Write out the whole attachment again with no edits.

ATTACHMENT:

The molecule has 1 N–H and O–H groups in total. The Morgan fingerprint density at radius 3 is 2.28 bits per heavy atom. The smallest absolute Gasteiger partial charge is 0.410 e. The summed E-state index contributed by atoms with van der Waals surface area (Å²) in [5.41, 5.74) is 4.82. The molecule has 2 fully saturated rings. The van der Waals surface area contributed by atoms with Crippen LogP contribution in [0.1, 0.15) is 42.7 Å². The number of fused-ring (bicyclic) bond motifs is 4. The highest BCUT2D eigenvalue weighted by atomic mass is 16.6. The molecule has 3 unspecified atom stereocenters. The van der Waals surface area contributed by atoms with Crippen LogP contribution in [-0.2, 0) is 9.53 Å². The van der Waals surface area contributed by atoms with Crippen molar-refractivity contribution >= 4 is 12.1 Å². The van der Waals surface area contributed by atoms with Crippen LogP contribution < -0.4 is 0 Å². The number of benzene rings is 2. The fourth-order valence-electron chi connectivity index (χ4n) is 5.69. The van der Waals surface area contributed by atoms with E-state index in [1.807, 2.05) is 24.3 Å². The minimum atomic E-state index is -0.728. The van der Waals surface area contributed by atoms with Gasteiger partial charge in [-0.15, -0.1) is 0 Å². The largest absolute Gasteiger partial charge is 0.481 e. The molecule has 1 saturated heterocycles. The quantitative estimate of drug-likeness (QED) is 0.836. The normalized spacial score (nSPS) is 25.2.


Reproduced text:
The molecule has 1 N–H and O–H groups in total. The Morgan fingerprint density at radius 3 is 2.28 bits per heavy atom. The smallest absolute Gasteiger partial charge is 0.410 e. The summed E-state index contributed by atoms with van der Waals surface area (Å²) in [5.41, 5.74) is 4.82. The molecule has 2 fully saturated rings. The van der Waals surface area contributed by atoms with Crippen LogP contribution in [0.1, 0.15) is 42.7 Å². The number of fused-ring (bicyclic) bond motifs is 4. The highest BCUT2D eigenvalue weighted by atomic mass is 16.6. The molecule has 3 unspecified atom stereocenters. The van der Waals surface area contributed by atoms with Crippen LogP contribution in [-0.2, 0) is 9.53 Å². The van der Waals surface area contributed by atoms with Crippen molar-refractivity contribution >= 4 is 12.1 Å². The van der Waals surface area contributed by atoms with Crippen LogP contribution < -0.4 is 0 Å². The number of benzene rings is 2. The fourth-order valence-electron chi connectivity index (χ4n) is 5.69. The van der Waals surface area contributed by atoms with E-state index in [1.807, 2.05) is 24.3 Å². The minimum atomic E-state index is -0.728. The van der Waals surface area contributed by atoms with Gasteiger partial charge in [-0.15, -0.1) is 0 Å². The largest absolute Gasteiger partial charge is 0.481 e. The molecule has 1 saturated heterocycles. The quantitative estimate of drug-likeness (QED) is 0.836. The normalized spacial score (nSPS) is 25.2.